For this, the Internet of Things (IoT) is being harnessed across several use cases. For instance, IoT can provide real-time feedback and alert companies about defects or damaged goods and help reduce cost and waste. Or in the case of IoT sensor data-based preventive maintenance through continuous monitoring, whereby the equipment can inform technicians before services are needed so they can proactively address issues and prevent costly downtime. Operational efficiencies gained through predictive maintenance can help manufacturers transition from being reactionary to having predictive—even pre-emptive—maintenance capabilities, immediately increasing their bottom lines. In some cases, digitizing manufacturing and business processes has even resulted in a 45 percent increase in customer satisfaction .
Another example is manufacturers seizing new sources of revenue by connecting outside of their organizations directly with customers and breaking down the silos between salespeople and service representatives, engineers, production/warehouse workers, and delivery drivers. By collaborating across organizational boundaries, manufacturers can engage customers throughout manufacturing and business processes and access new value from plants, value chains, customers, and products. There is also the rise of smart machinery, which has introduced a hybrid approach of virtual and actual content warehouses freeing up manpower on the production and collaboration side of the industry.
Going a step ahead, digital transformation impacts every aspect of operations and the supply chain. It starts with equipment design and continues through product design, production process improvement, and ultimately, monitoring and improving the end user experience. Cloud-based technology is being used for an enormous array of functions. From small businesses that utilize cloud-based infrastructure services to multinational companies that use cloud services to enable powerful omni-channel solutions; the business applications are as broad as the manufacturing field itself. Cloud computing services are in fact helping manufacturers in building, testing, deploying and managing applications and services through a global network of managed datacenters.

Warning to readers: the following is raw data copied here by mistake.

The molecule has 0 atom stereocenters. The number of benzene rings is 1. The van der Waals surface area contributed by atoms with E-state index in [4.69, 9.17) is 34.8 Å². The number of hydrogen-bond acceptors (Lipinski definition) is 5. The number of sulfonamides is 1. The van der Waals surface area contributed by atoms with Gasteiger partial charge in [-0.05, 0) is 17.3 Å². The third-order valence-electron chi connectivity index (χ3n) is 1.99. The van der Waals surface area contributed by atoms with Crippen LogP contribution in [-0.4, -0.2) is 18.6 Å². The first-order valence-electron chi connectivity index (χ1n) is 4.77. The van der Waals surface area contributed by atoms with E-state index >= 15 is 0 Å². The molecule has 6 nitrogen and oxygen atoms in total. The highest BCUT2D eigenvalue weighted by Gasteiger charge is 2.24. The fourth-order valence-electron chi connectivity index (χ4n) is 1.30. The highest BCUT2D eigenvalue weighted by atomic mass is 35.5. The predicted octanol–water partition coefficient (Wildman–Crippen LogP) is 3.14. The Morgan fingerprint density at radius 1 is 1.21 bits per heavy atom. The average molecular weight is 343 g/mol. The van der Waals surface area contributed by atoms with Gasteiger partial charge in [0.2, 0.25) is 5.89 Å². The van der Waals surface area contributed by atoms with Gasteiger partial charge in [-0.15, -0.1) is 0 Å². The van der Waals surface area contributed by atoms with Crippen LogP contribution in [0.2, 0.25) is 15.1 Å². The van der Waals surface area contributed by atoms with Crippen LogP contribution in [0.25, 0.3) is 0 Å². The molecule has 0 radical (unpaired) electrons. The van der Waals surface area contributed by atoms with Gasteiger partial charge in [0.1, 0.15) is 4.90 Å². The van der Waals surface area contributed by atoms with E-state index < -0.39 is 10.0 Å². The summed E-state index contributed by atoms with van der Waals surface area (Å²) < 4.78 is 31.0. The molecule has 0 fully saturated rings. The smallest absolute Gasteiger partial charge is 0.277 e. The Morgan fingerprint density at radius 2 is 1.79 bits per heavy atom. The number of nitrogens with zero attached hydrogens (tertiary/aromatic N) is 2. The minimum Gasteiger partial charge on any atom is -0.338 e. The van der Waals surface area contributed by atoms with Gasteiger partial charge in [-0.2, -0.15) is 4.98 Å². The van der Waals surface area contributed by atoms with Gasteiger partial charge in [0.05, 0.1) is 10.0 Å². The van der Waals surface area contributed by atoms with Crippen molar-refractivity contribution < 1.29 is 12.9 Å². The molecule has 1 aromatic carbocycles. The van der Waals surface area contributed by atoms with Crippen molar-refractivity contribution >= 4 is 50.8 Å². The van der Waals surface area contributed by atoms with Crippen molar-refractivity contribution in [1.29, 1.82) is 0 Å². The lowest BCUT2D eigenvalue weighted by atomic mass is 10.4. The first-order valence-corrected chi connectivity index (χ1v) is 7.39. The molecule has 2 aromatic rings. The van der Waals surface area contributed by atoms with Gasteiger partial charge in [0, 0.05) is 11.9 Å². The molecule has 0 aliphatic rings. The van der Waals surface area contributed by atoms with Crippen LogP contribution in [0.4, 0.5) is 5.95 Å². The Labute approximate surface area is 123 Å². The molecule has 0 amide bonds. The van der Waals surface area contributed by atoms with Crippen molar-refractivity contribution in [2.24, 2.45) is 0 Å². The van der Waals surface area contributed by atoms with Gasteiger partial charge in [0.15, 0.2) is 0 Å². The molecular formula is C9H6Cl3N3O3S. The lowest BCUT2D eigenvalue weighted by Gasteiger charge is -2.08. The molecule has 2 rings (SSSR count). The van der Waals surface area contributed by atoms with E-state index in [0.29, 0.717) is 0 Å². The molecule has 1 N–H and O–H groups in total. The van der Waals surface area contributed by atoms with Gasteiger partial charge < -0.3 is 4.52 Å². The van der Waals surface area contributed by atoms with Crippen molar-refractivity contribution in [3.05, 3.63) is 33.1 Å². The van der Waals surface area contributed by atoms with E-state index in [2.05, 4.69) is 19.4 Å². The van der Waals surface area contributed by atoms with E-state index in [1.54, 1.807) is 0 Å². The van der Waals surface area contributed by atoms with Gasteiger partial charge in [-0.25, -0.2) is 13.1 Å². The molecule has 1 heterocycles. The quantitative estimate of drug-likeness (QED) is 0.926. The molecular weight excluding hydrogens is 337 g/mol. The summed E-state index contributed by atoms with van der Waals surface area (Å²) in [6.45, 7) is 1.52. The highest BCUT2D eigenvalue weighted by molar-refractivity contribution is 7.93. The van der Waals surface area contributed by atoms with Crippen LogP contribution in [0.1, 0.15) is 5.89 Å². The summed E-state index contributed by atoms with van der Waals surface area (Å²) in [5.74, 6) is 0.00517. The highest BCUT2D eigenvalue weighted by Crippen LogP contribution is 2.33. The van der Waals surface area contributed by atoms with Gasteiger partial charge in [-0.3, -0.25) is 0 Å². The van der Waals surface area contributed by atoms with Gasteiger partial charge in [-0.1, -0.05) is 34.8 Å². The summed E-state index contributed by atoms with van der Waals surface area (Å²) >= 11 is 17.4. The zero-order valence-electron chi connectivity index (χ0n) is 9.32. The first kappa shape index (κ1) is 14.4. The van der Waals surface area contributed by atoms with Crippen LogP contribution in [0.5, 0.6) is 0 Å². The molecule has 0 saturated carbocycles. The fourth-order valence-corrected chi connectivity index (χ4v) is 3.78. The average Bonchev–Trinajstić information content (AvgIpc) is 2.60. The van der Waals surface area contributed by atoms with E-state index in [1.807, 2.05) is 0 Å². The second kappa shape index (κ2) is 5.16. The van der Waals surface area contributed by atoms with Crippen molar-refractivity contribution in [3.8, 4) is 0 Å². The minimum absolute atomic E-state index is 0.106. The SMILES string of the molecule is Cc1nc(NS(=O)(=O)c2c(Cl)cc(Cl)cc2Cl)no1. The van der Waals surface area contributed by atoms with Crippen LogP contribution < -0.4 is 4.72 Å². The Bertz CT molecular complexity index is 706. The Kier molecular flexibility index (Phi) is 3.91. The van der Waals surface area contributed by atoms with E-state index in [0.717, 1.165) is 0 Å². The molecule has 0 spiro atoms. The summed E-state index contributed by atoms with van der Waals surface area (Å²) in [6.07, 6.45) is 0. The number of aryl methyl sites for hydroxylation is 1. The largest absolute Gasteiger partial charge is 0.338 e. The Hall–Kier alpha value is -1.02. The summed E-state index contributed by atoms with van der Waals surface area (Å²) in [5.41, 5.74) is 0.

The physical-virtual-digital connection leveraging new cloud-based and IoT technologies such as machine learning, advanced analytics, and artificial intelligence is helping manufacturers connect previously siloed business areas and revolutionize the way they engage with increasing technology-based methods. This advancement is the canvas on which solutions for the future need to be built, to continue evolving to meet the changing needs of customers and capture new business opportunities. Manufacturers need to strategize digital scenarios, develop use cases, and build a smart production platform to increase productivity and grow business.
The fact is that Industry 4.0 is here to stay, globally and in India. The question is - how quickly can manufacturers in India benefit from it. The World Bank predicts 7.5% CAGR for India by 2021. With digital transformation, especially in the manufacturing sector, India can benefit by an additional 1% CAGR. That’s US$154 bn of additional GDP . That’s a number for you to think about.